IIV then won two Canadian U-Know (people's choice) awards, for Most Promising Band and Most Promising Male Singer. WEA presented a short list of potential producers for their debut album release, and it was decided that former Spooky Tooth keyboardist Gary Wright (who also had his own Top Ten hit in "Dream Weaver") would be appropriate. It turned out to be a terrible choice; Wright had a lackadaisical work ethic compared to the band, and he had no talent for working in the studio with the group's instrumentation. The resulting recordings were more guitar-based then electronic, fitting squarely into the dance-pop milieu, completely overshadowing the band's electronic and experimental aspirations. After it was finished, most of the bandmembers were seriously disappointed, and they asked WEA not to release the album. Meanwhile the members all began to dabble in side projects -- Crompton, particularly disgusted with the direction of the band, began enthusiastically working on the first Skinny Puppy EP, while even manager Champniss worked on his own side project, called DanceSpeak.

In late 1984 WEA, trying to recoup some of the money lost on the Gary Wright sessions, decided to release a single and 12" EP entitled Rituals, featuring the single "Rescue Me," to radio. It was a failure, even though some stations did play an alternate track, "Call It Love." The reaction and the dysfunctional

inner tensions in the band left WEA and manager Champniss equally dispirited. Champniss eventually tendered his resignation (going on to be an influential and popular MuchMusic DJ) while Crompton prepared to release the first Skinny Puppy EP on Nettwerk Records.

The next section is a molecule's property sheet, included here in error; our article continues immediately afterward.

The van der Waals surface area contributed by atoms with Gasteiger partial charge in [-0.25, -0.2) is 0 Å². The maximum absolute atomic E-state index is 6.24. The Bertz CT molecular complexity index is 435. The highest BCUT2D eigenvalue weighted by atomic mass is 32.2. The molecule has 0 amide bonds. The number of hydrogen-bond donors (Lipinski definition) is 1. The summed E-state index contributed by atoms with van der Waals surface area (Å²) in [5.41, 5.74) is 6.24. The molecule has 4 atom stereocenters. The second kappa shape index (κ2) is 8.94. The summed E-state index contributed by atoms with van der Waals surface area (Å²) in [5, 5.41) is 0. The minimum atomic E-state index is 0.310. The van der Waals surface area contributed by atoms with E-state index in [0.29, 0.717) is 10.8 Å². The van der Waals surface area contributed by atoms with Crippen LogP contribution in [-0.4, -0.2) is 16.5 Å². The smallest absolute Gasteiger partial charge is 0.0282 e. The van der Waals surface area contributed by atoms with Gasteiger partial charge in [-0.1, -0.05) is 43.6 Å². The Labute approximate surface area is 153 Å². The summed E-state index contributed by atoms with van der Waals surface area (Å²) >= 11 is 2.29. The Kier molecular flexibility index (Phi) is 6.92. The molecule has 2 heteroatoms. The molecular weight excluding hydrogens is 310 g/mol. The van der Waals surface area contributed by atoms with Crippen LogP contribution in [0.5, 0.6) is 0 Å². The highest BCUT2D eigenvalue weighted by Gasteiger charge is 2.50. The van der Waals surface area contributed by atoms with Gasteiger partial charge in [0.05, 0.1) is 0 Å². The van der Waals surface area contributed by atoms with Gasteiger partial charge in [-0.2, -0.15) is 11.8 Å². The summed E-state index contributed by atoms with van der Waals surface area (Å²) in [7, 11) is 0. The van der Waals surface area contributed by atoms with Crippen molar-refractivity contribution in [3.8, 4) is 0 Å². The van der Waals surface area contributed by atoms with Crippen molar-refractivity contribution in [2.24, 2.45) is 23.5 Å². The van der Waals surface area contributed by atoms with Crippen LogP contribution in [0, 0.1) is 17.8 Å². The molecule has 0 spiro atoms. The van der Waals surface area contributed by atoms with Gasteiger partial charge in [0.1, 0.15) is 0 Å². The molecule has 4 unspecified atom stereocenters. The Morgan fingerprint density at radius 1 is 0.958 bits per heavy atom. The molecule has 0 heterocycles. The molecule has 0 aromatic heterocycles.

Despite this, the band did not give up. Dave Ogilvie remixed the song "Call It Love" for a WEA France release, and with a popularity boost from a Canadian-released video culled from a live performance, the band was energized. "Call It Love" was added to a few radio stations across the country, leading WEA to start talking to the group about reconsidering the release of the Gary Wright sessions. IIV re-recorded the keyboard parts and remixed all the songs, and recorded a new song, "King's Service." The resulting album was released as In This House, while "King's Service" would prove to be Crompton's last recording with the group.

The band toured Canada again to coincide with multiple CASBY (People's Choice) award nominations; "Call It Love" went on to be their most successful single yet. The success in eastern Canada lead to the decision for the band to relocate to Toronto, where there would be greater opportunity for them to find new management and a more committed record company. They prepared a new video and single, entitled "Save It"; however, as the date for relocation came closer, Crompton announced he was quitting the group, finding the ambition and vision of Skinny Puppy to be more compelling; he was replaced by Strange Advance's Derrick Gyles.